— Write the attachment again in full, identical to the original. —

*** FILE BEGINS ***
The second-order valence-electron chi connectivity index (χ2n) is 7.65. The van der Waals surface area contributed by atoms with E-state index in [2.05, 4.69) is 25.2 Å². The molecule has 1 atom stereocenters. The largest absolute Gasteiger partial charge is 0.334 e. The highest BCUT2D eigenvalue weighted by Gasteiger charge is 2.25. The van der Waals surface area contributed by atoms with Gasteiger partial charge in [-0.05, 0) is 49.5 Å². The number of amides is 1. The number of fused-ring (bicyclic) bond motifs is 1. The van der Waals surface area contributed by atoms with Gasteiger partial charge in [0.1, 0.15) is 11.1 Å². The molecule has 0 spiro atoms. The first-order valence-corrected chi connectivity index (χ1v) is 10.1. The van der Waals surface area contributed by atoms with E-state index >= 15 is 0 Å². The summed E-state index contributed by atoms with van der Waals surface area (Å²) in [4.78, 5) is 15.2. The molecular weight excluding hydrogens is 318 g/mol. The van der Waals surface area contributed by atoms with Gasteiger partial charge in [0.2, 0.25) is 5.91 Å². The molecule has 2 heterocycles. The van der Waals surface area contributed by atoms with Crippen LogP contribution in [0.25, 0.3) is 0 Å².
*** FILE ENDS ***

The second-order valence-electron chi connectivity index (χ2n) is 7.65. The van der Waals surface area contributed by atoms with E-state index in [2.05, 4.69) is 25.2 Å². The molecule has 1 atom stereocenters. The largest absolute Gasteiger partial charge is 0.334 e. The highest BCUT2D eigenvalue weighted by Gasteiger charge is 2.25. The van der Waals surface area contributed by atoms with Gasteiger partial charge in [-0.05, 0) is 49.5 Å². The number of amides is 1. The number of fused-ring (bicyclic) bond motifs is 1. The van der Waals surface area contributed by atoms with Gasteiger partial charge in [0.1, 0.15) is 11.1 Å². The molecule has 0 spiro atoms. The first-order valence-corrected chi connectivity index (χ1v) is 10.1. The van der Waals surface area contributed by atoms with E-state index >= 15 is 0 Å². The summed E-state index contributed by atoms with van der Waals surface area (Å²) in [4.78, 5) is 15.2. The molecular weight excluding hydrogens is 318 g/mol. The van der Waals surface area contributed by atoms with Gasteiger partial charge in [0.2, 0.25) is 5.91 Å². The molecule has 2 heterocycles. The van der Waals surface area contributed by atoms with Crippen LogP contribution in [0.25, 0.3) is 0 Å².